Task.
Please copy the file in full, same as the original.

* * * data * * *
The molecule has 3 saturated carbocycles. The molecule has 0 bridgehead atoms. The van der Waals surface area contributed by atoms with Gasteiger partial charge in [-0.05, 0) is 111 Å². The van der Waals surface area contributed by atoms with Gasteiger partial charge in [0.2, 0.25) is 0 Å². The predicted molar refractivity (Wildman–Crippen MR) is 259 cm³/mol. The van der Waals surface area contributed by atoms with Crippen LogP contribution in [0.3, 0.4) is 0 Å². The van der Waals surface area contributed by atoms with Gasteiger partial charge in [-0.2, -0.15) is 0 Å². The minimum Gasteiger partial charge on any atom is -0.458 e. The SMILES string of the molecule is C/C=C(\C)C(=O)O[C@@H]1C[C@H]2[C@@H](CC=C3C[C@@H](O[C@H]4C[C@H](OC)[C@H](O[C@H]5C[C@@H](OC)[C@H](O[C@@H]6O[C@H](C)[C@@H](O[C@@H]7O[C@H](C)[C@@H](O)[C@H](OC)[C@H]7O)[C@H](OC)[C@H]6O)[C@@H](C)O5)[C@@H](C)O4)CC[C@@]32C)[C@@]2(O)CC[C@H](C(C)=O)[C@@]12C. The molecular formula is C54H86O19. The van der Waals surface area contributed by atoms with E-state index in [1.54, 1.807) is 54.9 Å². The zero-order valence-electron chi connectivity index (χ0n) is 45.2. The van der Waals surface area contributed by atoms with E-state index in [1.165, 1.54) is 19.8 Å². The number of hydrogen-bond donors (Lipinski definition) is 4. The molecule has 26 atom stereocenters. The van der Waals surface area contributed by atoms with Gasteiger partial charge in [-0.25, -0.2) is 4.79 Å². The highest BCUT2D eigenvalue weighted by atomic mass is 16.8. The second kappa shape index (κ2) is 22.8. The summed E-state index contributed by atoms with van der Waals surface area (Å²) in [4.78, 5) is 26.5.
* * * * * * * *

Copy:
The molecule has 3 saturated carbocycles. The molecule has 0 bridgehead atoms. The van der Waals surface area contributed by atoms with Gasteiger partial charge in [-0.05, 0) is 111 Å². The van der Waals surface area contributed by atoms with Gasteiger partial charge in [0.2, 0.25) is 0 Å². The predicted molar refractivity (Wildman–Crippen MR) is 259 cm³/mol. The van der Waals surface area contributed by atoms with Crippen LogP contribution in [0.3, 0.4) is 0 Å². The van der Waals surface area contributed by atoms with Gasteiger partial charge in [-0.2, -0.15) is 0 Å². The minimum Gasteiger partial charge on any atom is -0.458 e. The SMILES string of the molecule is C/C=C(\C)C(=O)O[C@@H]1C[C@H]2[C@@H](CC=C3C[C@@H](O[C@H]4C[C@H](OC)[C@H](O[C@H]5C[C@@H](OC)[C@H](O[C@@H]6O[C@H](C)[C@@H](O[C@@H]7O[C@H](C)[C@@H](O)[C@H](OC)[C@H]7O)[C@H](OC)[C@H]6O)[C@@H](C)O5)[C@@H](C)O4)CC[C@@]32C)[C@@]2(O)CC[C@H](C(C)=O)[C@@]12C. The molecular formula is C54H86O19. The van der Waals surface area contributed by atoms with E-state index in [1.54, 1.807) is 54.9 Å². The zero-order valence-electron chi connectivity index (χ0n) is 45.2. The van der Waals surface area contributed by atoms with E-state index in [1.165, 1.54) is 19.8 Å². The number of hydrogen-bond donors (Lipinski definition) is 4. The molecule has 26 atom stereocenters. The van der Waals surface area contributed by atoms with Gasteiger partial charge in [-0.25, -0.2) is 4.79 Å². The highest BCUT2D eigenvalue weighted by atomic mass is 16.8. The second kappa shape index (κ2) is 22.8. The summed E-state index contributed by atoms with van der Waals surface area (Å²) in [4.78, 5) is 26.5.